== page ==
By Manish Chandra Mishra
Satna (Madhya Pradesh), July 10 (101Reporters/IANS) Shripal Mawasi, a resident of Putrichuwa village in Madhya Pradeshs Satna district, has to help his cow stand up. The cow is not sick, shes famished; a bit too weak to even stand on its own. Putrichuwa has been facing a massive water crisis and thus Shripal couldnt arrange enough water for his cow.
“I had bought this cow four years ago for Rs 1,000. She gave birth to two calves during this period but this year proved to be bad for her. Due to the water and food crisis, I failed to feed her. When water is not available for humans itself, how can we provide it to animals?” asked Shripal.
This is the situation in almost every household in this village. Abandoned cows at roadsides and in deserted fields are a common sight in the region. Rameshwar Mawasi, a resident of Barha Mawan village of Satna, said the residents of the village had predicted a drought in March and sold off their big cattle. He informed that now villagers have only goats for cattle as people have abandoned their cows and buffaloes owing to the shortage of food and water.
Even during monsoons, there is no end to this problem. According to the statistics released by the Indian Meteorological Department, the state has received 56 per cent less rainfall between June 1 and June 26 compared with the same period last year. The average rainfall should have been 91.4 mm during this period but the state received only 45.1 mm rainfall.
The condition of Satna district is particularly bad. The district received 58 per cent less rain than last year between June 1 and June 26. From June 20 to June 26, the district received only 6 mm rainfall while the average precipitation is 46.3 mm.
This district has been receiving unfavourable spells of rainfall for the last two years. In 2018, the rainfall in this region was 784 mm, while it was 743.2 mm in 2017. The average rainfall in this region is 1039 mm.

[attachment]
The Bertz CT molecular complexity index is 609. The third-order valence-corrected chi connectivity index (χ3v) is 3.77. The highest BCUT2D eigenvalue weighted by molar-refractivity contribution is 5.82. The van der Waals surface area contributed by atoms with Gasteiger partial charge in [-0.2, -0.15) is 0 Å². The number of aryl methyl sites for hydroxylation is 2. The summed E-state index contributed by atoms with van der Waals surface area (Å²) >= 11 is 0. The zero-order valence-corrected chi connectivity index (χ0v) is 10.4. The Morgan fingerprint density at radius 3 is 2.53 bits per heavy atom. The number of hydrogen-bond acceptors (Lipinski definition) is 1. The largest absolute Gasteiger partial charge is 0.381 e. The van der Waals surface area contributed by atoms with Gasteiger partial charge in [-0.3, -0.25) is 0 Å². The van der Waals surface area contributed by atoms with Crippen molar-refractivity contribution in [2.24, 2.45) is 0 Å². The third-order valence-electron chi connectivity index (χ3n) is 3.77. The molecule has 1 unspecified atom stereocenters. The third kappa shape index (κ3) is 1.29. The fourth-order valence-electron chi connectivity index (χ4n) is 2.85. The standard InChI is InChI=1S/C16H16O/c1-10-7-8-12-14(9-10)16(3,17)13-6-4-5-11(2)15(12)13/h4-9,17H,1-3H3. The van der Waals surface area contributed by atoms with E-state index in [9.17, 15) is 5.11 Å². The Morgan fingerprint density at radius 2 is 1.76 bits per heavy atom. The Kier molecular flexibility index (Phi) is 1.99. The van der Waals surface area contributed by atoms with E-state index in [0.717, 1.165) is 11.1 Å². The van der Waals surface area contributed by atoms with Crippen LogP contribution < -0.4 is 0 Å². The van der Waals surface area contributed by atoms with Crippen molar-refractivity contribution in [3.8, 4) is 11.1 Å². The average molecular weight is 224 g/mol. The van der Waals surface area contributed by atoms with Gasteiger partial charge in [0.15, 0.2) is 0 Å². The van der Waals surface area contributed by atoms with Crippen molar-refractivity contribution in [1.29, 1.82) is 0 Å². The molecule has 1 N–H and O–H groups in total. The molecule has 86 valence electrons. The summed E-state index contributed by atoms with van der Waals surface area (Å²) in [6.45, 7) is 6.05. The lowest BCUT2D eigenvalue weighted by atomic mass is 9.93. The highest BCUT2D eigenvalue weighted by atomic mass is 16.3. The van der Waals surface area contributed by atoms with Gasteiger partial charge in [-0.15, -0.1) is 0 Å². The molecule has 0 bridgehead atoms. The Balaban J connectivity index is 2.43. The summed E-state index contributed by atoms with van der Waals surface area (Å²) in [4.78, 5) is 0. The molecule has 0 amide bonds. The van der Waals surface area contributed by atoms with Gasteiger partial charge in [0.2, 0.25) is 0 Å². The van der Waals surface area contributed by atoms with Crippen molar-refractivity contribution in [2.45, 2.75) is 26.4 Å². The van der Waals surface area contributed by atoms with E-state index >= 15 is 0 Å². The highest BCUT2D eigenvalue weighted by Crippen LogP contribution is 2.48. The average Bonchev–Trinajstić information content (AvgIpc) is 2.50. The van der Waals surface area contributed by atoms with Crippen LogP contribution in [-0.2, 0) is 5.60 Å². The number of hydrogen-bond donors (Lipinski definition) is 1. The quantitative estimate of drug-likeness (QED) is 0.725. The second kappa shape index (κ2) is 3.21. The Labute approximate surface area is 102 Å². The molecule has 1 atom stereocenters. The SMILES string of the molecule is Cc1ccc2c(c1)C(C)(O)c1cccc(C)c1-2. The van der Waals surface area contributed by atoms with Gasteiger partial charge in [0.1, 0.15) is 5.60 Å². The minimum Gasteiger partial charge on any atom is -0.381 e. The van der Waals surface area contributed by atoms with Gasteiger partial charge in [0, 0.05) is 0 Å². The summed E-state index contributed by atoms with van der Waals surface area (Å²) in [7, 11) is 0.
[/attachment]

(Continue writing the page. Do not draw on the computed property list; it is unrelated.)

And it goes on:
Bhurelal Mawasj, a resident of Putrichuwa village, said he regrets buying a cow. He highlighted that if the rains are delayed by another two weeks, everyone will lose their cattle.
Struggle for water
Not only animals, even humans are facing great difficulty because of scarcity of food and water. Women walk nearly four km to fetch drinking water. Forty-year-old Phool Bai, a resident of Putrichuwa, said that seven hand pumps in the village have dried up and the women go to a nearby pond and a well to fetch water.
The severity of the water crisis is similar in the nearby villages of Majhgawan block.
“There is a lone functional hand pump in the village and that too gives dirty water. One has to keep pumping for 15 minutes to fill a 20-litre bucket,” said Rajaram Mawasi, a 55-year-old resident of Kiraipukhari village.
He added that while the villagers use water from the hand-pump only for drinking purposes, water for animals and other household work is obtained from a pond three km away from the village. An average resident of the village walks 15 to 16 km to fetch water twice or thrice every day, he said.
Satendra Singh, the district collector of Panna, was not available to comment on the scarcity of water and the steps the government has taken to address this shortage.